I'm wondering if anyone else has overcame the issue I'm about to describe.
We are happily using ACS 4.1 to authenticate wireless PEAP clients to an external Windows AD database.
We do have machine authentication via PEAP enabled, but at this time we are not using Machine Access Restrictions as part of the external database authentication configuration.
The clients (we care about) are using the native XP ZWC supplicant and are configured to "authenticate as machine when available".
The passed authentications log does successfully show the machines authenticating.
We only want to permit users on our PEAP protected WLAN if the machine they are using has an account in the domain (and they are a Windows XP box - the currents standard corporate image).
In a testing lab, we enable Machine Access Restrictions, with the access mapped to "No Access" if there is no machine auth, or if machine auth fails. If a machine is shut down and boots fresh, or if the logged on user chooses to logoff while on that WLAN - we see the Windows box sends its machine authentication. As I understand it - a windows XP box will only attempt to authenticate as a machine when a user logs off, or upon initial boot.
In our environment (and I'm sure many others) - if a user comes into the office and docks their laptop and is attached to the wired LAN and boots or logs on - the machine maybe authenticating - but it is authenticating directly to the AD as our wired LAN is not using 802.1x or ACS radius.
So the user maybe logged on and working on the network - and then choose to undock which activates the wireless.
The problem then - the machine does NOT attempt to authenticate as a machine and only processes the user credentials - which get passed onto ACS vial the WLC - and when MAR is enabled with the No Access mapping for no machine auth - the user auth obviously fails.
Has anyone seen / over come this ?
Our goal is to enforce that only standard XP imaged machines get on the wireless PEAP network (where the configuration is maintained by GPO).
This may not answer your question, but might help with the problem. Why not set your machines for machine only (aka computer only) authentication? This is something you can enforce via an Active Directory GPO (along with other wireless settings that might make your life easier if the user isn't changing them).
Thanks for the suggestion Robert. Unfortunately, I don't think thats an option for us for a few reasons.
Our ITSec policy won't permit it - we need the usernames/identity of people logging in, and without dot1x on the LAN ports, windows would still not send the machine auth when the user undocks.
I think the core element I am challenged by is the method Windows chooses to send a machine auth (only at boot, or logon/logoff).
I'm not 100% sure that we're on the same page, so forgive me if I ramble a bit:
The 802.1X auth is a separate process from the user auth against AD when logging in. If you set the 802.1X for machine auth (for wireless, wired, whatever), that will have no impact on the requirement for the user to enter their Windows logon credentials to get access to the machine. The 802.1X authentication is just to get a physical network connection (i.e. - the IP address). The user's AD credentials are still used/required for access to any AD-aware resource on the network (Exchange, SharePoint, file shares, etc.).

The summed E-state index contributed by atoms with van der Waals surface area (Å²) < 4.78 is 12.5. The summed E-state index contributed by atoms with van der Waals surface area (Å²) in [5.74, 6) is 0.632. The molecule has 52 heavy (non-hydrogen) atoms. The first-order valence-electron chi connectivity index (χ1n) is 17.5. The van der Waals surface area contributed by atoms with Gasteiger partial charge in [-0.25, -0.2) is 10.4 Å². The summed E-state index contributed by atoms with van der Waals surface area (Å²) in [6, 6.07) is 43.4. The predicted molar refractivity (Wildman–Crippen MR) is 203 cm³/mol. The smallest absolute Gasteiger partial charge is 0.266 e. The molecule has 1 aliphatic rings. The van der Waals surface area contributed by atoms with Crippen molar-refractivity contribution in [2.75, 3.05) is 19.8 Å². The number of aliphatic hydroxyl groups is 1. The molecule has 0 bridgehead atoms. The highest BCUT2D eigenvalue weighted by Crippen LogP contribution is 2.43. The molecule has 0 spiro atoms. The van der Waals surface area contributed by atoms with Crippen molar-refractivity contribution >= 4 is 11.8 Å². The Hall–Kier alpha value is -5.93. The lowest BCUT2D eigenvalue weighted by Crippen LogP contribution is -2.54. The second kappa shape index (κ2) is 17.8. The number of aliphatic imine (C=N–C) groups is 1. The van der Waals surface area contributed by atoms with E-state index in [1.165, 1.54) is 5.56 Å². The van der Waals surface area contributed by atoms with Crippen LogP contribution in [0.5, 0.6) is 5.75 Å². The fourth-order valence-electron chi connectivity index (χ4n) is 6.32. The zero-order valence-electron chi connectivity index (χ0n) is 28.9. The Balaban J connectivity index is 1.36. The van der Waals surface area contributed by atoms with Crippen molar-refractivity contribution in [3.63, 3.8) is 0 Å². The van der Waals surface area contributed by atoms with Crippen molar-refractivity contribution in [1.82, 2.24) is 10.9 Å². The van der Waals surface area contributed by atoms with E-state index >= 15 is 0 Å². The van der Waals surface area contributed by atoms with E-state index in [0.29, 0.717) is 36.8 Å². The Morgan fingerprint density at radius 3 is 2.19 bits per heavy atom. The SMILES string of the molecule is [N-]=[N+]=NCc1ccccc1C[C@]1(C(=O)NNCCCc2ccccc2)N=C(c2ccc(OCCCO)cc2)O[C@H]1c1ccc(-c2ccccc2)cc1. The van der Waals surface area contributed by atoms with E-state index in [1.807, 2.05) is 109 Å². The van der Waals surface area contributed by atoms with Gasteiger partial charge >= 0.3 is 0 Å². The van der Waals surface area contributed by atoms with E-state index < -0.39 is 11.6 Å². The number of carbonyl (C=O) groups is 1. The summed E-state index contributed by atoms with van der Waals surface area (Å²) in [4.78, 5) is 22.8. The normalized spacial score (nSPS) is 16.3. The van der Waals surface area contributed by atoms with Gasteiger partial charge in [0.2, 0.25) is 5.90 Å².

You have touched on an item that I am particularly interested in implementing. I would like to know some things about Computer-Only Authentication with Active Directory. Is this feature something that you can just turn on and it works on machines that are already on the domain, and rejects any machine that isn't?
I guess to ask a different way..... I'm trying to implement 802.1x and MAB in a lab environment. I'm interested in using computer-only authentication for the workstations that connect to our network for the 802.1x portion. I've read the KB article that you posted, and I wonder if this GPO will require that I populate the AD server with any individual machine credentials (i.e. Machine1, Machine2, Machine3, etc.) and if so, then how? Or, does the AD server simply check to make sure that the machine is a member of the domain and if it is authentication is deemed successful?
And if you have any useful information on how I may be able to use AD for MAB as well, I'd LOVE to hear it.
All machines joined to your domain already have credentials (the computer object actually has a password). If you are using PEAP, then enable machine auth on the RADIUS server, and enable machine auth on the computers, and you're good to go. If you want to use EAP-TLS, then you'll also need to have each machine enroll a machine (aka computer) certificate.
That's great! A couple of questions though:
Finally, do you happen to have any info I could use regarding setup of MAB that makes life as easy as this (or not), that would be STUPENDOUS!!! Thanks for letting me pick your brain, Man.
Never mind on the question about the schema. Testing shows that I do need to get that part done.
I approached my Window guys to see how difficult it would be to extend this schema, and they said that it wouldn't be difficult at all. But, the guys are asking me if I have a program that would implement and extend the schema. Would you happen to know what they are talking about? The configuration in the MS knowledge base article looks simple and straight-forward enough, but they seem to need something different.